Tony La Russa was sitting in his office with a group of reporters at old Comiskey Park after the Chicago White Sox’s 1983 season came to a crashing halt in Game 4 of the American League Championship Series.
The phone rang, and after a couple of rings, La Russa picked it up.
“Hello, Mr. Reagan,” La Russa deadpanned. “Uh, I think you’ve got the wrong clubhouse.”
Thirty-eight years later, in a ballpark on the other side of 35th Street, La Russa was forced to handle another postseason downer after a season-ending 10-1 loss to the Houston Astros in Game 4 of the AL Division Series.
This time there were no one-liners from the Sox manager, who looked as spent as an old Camaro taking up space in the garage. His return to the White Sox dugout 35 years after being fired was one of the most intriguing storylines of the 2021 season, but there would be no Hollywood ending this year for the 77-year-old manager.
“We accomplished the first goal,” La Russa said of winning the AL Central. “But disappointed it was one win (in the ALDS) and not two more. It’s bittersweet.”
The Astros, led by La Russa’s longtime rival, 72-year-old manager Dusty Baker, are headed to the ALCS to take on the Boston Red Sox. The White Sox were left licking their wounds after losing the series 3-1 and wondering what’s next.
Will La Russa be back in 2022?
Surely Sox Chairman Jerry Reinsdorf would want him to return to take care of unfinished business, but the decision is likely La Russa’s to make.
“Do they want you back?” he said.
The answer most likely is yes.
“If they say yes, then you ask the players,” he said. “They should choose who they want to manage.”
Baseball is not a democracy, or else half of the managers would be shown the door on an annual basis. But if the players’ comments over the course of the season weren’t just for show, La Russa would be welcomed back to give it one more shot.
Either way, the ending will take a while to get over — for La Russa, for the players and coaches and for Sox fans who went into this season thinking World Series or bust. Baker put an end to that, guiding his team past the Sox with strong starting pitching, solid defense and clutch hitting.
Baker’s Astros kept running on the Sox with a big late lead, and one of his relievers hit José Abreu with a pitch in the eighth inning, drawing warnings for both teams and enraging La Russa, who questioned the Astros’ “character” and called on them to admit they hit Abreu intentionally.
The 2021 season was entertaining by anyone’s standards, and the Game 3 win in an epic 4½-hour affair Sunday will be remembered as one of the greatest nights in Sox history. Yet the season ended abruptly in the opening playoff round, just as 2020 did under La Russa’s predecessor, Rick Renteria.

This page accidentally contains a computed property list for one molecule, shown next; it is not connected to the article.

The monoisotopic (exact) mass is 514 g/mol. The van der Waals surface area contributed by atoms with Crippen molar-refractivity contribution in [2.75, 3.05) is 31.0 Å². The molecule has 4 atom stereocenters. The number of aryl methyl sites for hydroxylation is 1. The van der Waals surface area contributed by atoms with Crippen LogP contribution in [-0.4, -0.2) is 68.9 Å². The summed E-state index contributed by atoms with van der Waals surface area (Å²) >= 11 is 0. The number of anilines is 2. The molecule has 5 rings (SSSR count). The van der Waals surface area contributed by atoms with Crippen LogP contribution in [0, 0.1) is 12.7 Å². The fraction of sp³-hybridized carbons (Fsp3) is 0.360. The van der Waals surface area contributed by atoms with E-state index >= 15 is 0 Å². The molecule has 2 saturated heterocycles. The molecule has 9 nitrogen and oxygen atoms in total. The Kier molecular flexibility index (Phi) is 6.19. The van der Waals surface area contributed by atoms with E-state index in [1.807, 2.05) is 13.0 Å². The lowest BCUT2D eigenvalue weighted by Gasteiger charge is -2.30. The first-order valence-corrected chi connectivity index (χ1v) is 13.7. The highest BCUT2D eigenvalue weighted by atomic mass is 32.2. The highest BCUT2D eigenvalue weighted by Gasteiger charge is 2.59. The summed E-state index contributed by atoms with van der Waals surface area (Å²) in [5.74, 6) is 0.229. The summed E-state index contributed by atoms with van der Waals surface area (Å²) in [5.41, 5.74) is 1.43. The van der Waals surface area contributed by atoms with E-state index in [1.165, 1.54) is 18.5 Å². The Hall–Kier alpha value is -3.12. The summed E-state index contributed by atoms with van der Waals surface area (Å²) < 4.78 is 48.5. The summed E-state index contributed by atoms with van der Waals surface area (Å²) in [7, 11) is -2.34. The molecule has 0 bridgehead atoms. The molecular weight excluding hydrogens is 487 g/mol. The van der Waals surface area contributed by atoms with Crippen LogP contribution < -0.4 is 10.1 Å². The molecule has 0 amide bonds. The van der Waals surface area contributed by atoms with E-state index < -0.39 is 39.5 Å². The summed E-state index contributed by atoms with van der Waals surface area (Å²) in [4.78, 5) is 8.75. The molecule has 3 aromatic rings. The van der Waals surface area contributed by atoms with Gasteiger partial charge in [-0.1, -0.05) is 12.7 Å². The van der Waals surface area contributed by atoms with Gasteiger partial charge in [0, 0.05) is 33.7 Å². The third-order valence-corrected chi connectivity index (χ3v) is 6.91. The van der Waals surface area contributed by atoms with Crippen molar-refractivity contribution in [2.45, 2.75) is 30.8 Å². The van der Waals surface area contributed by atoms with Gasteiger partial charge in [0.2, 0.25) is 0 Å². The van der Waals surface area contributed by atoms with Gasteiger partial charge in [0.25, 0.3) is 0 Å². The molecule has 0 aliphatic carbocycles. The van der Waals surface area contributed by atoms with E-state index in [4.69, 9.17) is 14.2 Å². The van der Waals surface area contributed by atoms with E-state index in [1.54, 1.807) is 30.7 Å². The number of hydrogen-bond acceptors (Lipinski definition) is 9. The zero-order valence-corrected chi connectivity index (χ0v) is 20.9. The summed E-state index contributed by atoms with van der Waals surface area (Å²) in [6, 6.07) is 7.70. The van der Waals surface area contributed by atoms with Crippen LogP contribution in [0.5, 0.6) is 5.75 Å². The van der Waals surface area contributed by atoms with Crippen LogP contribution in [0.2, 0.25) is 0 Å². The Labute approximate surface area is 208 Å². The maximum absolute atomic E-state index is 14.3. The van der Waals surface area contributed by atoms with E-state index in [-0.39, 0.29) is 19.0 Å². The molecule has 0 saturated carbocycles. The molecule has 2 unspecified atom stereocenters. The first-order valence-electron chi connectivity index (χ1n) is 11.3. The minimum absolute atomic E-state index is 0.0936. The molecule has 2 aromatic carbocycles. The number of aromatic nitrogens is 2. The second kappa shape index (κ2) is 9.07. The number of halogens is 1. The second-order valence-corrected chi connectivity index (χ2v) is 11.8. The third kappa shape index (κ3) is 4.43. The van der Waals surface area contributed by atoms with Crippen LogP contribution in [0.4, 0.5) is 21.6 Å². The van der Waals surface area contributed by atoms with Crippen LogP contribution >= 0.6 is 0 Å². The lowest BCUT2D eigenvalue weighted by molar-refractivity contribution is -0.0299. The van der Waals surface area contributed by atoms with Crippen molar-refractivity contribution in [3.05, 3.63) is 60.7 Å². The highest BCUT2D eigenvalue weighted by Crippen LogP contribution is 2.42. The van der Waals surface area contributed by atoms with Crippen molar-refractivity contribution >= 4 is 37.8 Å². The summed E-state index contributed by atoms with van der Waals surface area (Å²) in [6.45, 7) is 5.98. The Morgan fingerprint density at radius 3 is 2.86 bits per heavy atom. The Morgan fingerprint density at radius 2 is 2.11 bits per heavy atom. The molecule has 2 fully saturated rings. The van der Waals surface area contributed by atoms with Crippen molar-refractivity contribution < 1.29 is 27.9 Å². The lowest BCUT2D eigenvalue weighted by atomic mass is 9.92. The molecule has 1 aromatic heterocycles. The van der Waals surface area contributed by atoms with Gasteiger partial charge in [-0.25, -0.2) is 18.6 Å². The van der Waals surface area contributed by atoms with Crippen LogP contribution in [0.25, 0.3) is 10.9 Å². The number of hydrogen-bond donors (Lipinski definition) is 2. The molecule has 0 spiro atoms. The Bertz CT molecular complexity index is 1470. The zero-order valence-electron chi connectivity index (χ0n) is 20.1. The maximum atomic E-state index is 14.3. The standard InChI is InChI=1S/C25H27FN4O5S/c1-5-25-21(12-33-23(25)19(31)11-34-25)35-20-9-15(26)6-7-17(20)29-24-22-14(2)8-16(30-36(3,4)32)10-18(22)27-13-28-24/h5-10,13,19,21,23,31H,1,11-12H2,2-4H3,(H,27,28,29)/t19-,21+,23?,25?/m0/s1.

The only difference was Reinsdorf brought in La Russa to take the Sox to the next level. Reinsdorf opened his wallet, adding well-paid stars such as starting pitcher Lance Lynn and closers Liam Hendriks and Craig Kimbrel to the mix of budding young talent. Tim Anderson became one of the game’s most recognized players with his walk-off home run in the Field of Dreams game against the New York Yankees, which many considered one of the top moments in franchise annals.
But in the end, the Sox went no farther than Renteria’s team. The AL’s best rotation faltered in the four-game series, combining for a 10.22 ERA. Kimbrel continued his struggles since arriving in a trade-deadline deal from the Cubs, and the Sox now face the dilemma of picking up his $16 million option and trading him or declining the option and letting him go for nothing. The Sox also have holes to fill in right field, at second base and in the rotation, though Michael Kopech is expected to move into Carlos Rodón’s starting role next year.
Game 4 was over when the Astros took an early 5-1 lead off Rodón and Kopech, and the crowd of 40,170 could not sustain the energy that helped fuel Sunday’s comeback win. They all sang along with Bon Jovi’s “Livin’ on a Prayer” in the bottom of the seventh, but the reality was the Sox had no prayer, trailing 6-1 with only five hits off starter Lance McCullers and the Astros bullpen.
The magic that led to Sunday night’s comeback was gone, and even the so-called “Cane Guy” — whose cane got credit for the clutch Sox hits in Game 3 — was irrelevant. By the ninth, an economy-sized man in the right-field bleachers entertained fans by standing on a seat, taking off his shirt and shotgunning beers. Sox fans who taunted Astros star José Altuve all series saw the second baseman deal one final blow: a three-run homer off Hendriks in the ninth.
After La Russa’s Sox lost to the Baltimore Orioles in the 1983 ALCS, Reinsdorf took the loss in stride.
“I went into the playoffs feeling our chances were as good as theirs,” he said. “I promised myself I wasn’t going to be incredibly disappointed because no matter what happened, we’ve had a wonderful year. We started an era here. I think we’re going to be a contender every year. Losing three games can’t take away the luster of winning 99. No matter what, I’m proud of these guys.”
The same could be said of his 2021 team, which provided more joy for Sox fans than any team since the 2005 champions. They’ll have most of the core back for several years to come and should be annual contenders for the foreseeable future, whether La Russa is there or not.
If anything stands out this year, it was the way Sox fans clinged to this team, its players and the ballpark, through good times and bad.
No, the Sox didn’t win it all, but the South Side was back.